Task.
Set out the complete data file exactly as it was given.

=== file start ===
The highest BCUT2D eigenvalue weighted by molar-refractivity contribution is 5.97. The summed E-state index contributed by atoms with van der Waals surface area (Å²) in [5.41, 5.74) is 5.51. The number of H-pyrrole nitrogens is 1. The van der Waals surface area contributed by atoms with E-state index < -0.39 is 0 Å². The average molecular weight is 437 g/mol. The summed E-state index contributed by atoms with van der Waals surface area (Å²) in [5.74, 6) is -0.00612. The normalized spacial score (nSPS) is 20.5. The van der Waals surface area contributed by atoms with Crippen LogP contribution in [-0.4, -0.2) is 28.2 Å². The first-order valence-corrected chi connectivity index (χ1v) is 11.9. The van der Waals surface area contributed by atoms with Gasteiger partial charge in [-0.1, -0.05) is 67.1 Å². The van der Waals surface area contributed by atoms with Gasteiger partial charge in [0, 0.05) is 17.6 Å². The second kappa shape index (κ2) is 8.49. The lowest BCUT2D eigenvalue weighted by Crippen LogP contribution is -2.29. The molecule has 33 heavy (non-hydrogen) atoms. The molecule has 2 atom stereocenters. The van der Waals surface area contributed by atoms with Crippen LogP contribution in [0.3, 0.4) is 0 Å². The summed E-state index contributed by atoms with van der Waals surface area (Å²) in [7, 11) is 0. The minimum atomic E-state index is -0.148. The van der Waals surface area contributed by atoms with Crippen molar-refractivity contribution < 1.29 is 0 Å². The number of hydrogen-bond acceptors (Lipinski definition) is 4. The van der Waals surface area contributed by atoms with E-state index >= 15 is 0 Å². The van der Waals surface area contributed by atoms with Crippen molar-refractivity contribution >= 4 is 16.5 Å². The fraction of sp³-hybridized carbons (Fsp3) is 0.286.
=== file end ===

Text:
The highest BCUT2D eigenvalue weighted by molar-refractivity contribution is 5.97. The summed E-state index contributed by atoms with van der Waals surface area (Å²) in [5.41, 5.74) is 5.51. The number of H-pyrrole nitrogens is 1. The van der Waals surface area contributed by atoms with E-state index < -0.39 is 0 Å². The average molecular weight is 437 g/mol. The summed E-state index contributed by atoms with van der Waals surface area (Å²) in [5.74, 6) is -0.00612. The normalized spacial score (nSPS) is 20.5. The van der Waals surface area contributed by atoms with Crippen LogP contribution in [-0.4, -0.2) is 28.2 Å². The first-order valence-corrected chi connectivity index (χ1v) is 11.9. The van der Waals surface area contributed by atoms with Gasteiger partial charge in [-0.1, -0.05) is 67.1 Å². The van der Waals surface area contributed by atoms with Gasteiger partial charge in [0, 0.05) is 17.6 Å². The second kappa shape index (κ2) is 8.49. The lowest BCUT2D eigenvalue weighted by Crippen LogP contribution is -2.29. The molecule has 33 heavy (non-hydrogen) atoms. The molecule has 2 atom stereocenters. The van der Waals surface area contributed by atoms with Crippen LogP contribution in [0.3, 0.4) is 0 Å². The summed E-state index contributed by atoms with van der Waals surface area (Å²) in [7, 11) is 0. The minimum atomic E-state index is -0.148. The van der Waals surface area contributed by atoms with Crippen molar-refractivity contribution < 1.29 is 0 Å². The number of hydrogen-bond acceptors (Lipinski definition) is 4. The van der Waals surface area contributed by atoms with E-state index >= 15 is 0 Å². The van der Waals surface area contributed by atoms with Crippen molar-refractivity contribution >= 4 is 16.5 Å². The fraction of sp³-hybridized carbons (Fsp3) is 0.286.